Inside Story: Ding Lasso

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Compared to the past decade’s matches, a large swath of fans went into this world championship feeling tepid interest. The match was not in a major world city, and many regarded it as a battle for the world’s second-best player. That slowly changed over the course of April. At first, the flurry of decisive results piqued interest. Then, slowly, the candor of the eventual winner won over fans both on-line and in-person. When we see the current champion, we now see ourselves.

Ding Liren was much more forthcoming and candid than any other world championship player in our lifetime. Gone was the mercurial Magnus; in his place was the thoughtful, quiet Ding, a player that few had heard speak in depth before this match. And what we heard, we liked.

Ding’s traits were our traits. For the first time in a long time, chess amateurs could actually relate to a 2800 — the fear, the uncertainty, the disappointment, and ultimately, the triumph. (Now, of course, it occurs to me that if Ding had lost the tiebreaker, that might have produced an even more apt mirror of ourselves, depending on current feelings about one’s own life and chess abilities.)

I was on-site for the match, doing live reporting for and, and as a globetrotter with an Apple+ subscription, some of my evenings were spent in search of new entertainment. (Not to say anything bad about the nightlife in Astana, of course.) Some friends suggested I check out Ted Lasso, whose third and final season had premiered a few weeks before Nepomniachtchi’s e-pawn made its first venture forward.

Suddenly I found myself confusing the soon-to-be world-champion with the eponymous “football” coach from Kansas.

What the world saw in those emotional games and plainspoken press conferences was certainly Ding Liren, but to me, plowing through episodes on sometimes-questionable wifi, it was also Ted Lasso castling and charming the room.


Image Caption
courtesy David Llada/FIDE


The surface-level similarities are plain. (Don’t worry — we will minimize serious spoilies for those who haven’t seen everything yet.) Both become known to the world after a romantic breakup — Ding split with his girlfriend before the match, while Ted slogs through an emotional divorce. Both are also trying their best in press conferences using a version of English that sometimes bewilders them. For example, recall this trans-Atlantic linguistic mashup from the second episode:


Ted: “If I were to get fired from my job where I’m puttin’ cleats in the trunk of my car?”

Coach Beard: “You got the boot from puttin’ boots in the boot.”


But the television show serves as a much deeper allegory to what we saw unfold in Astana. The reason audiences engage with Ted is the same reason we feel an affinity with Ding. It’s not the results, but the process, the struggle, and the willingness of the protagonists to be open about everything they are experiencing. Ted uses intuition and emotional intelligence to make his decisions, and so too does Ding, his real-life counterpart.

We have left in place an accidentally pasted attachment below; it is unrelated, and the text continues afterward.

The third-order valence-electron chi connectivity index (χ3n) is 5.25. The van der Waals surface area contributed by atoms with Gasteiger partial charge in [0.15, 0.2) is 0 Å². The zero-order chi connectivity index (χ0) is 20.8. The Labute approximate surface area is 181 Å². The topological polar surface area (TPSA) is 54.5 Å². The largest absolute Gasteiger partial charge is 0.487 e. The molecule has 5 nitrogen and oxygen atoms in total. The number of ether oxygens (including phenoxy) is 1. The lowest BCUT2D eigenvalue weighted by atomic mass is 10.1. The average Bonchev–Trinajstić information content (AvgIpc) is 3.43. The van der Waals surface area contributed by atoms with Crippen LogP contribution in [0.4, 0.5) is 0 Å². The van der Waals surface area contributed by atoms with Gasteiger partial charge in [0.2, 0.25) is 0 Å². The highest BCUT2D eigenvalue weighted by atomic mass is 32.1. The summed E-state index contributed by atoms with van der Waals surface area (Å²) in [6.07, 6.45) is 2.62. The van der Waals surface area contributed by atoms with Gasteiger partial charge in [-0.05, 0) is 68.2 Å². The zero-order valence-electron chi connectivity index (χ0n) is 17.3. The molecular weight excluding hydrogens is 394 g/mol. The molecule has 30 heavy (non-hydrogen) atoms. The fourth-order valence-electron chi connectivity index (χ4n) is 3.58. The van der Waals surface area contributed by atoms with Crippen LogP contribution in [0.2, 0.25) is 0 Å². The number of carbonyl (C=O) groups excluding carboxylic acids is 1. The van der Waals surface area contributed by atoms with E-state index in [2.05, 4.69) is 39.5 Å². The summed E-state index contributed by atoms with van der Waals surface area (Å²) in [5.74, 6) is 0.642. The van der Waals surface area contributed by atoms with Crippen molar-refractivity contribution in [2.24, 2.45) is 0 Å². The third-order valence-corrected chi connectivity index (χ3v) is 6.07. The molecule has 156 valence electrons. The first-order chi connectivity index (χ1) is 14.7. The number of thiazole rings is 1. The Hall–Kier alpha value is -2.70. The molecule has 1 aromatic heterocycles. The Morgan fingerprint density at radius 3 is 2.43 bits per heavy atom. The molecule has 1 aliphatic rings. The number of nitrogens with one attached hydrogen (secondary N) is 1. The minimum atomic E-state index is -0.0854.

Witness some of the overlap between Ted Lasso and Ding Liren, as seen in quotes from the show and the post-match press conferences:


Ted: “You know what the happiest animal on earth is? It’s a goldfish. You know why? Got a ten-second memory. Be a goldfish.”

Ding: Not only did he recover immediately from losses and multiple match deficits to continuously get back to even in the match, but he also said, “I thought... at one point I feel it’s totally silent in the playing hall and ... I didn’t feel anybody watching the games. It seems to be a very important game but I didn’t feel it at all.”


Ted: “Hey, here’s a little trick of the trade. Just make fun of yourself right off the bat, a little joke. Folks will love that.”

Ding, explaining why there were so many more decisive games than in recent world championships: “I guess the reason is maybe we are not that professional than Magnus.”


Ted: “I want you to be grateful that you’re going through this sad moment with all these other folks. Because I promise you, there is something worse out there than being sad, and that is being alone and being sad.”

Ding, who was visibly unfocused during his pitiful round two loss: “Yeah, I would like to say to my friends, they helped me to deal with my ... emotional problems. Now I feel more comfortable ... One of my friends said to think about the things from the positive side. I think that’s the best advice for me during this tournament.”


courtesy Mike Klein
Image Caption
courtesy Mike Klein


Anxiety is a major theme in Ted Lasso, and both Ted and Ding originally dealt with their anxieties in similar ways: by running from the source in the middle of the competition. For Ted, this meant leaving the playing field. Ditto for Ding, who played much of the first two rounds from the player’s rest area.

In fact, Ding looked about as uncomfortable in the first two rounds as you will ever see a world-class player. (Here I recalled Ted on challenges: “Taking on a challenge is a lot like riding a horse, isn’t it? If you’re comfortable while you’re doing it, you’re probably doing it wrong.”) Ultimately, both learned coping mechanisms, and how to face their fears head-on. Not only did Ding camp out at the board much more in the remaining rounds, but after leaving the site hotel after round one, Ding returned to the St. Regis Astana, despite knowing he was greatly outnumbered there by Team Nepo.


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photo courtesy Stev Bonhage/FIDE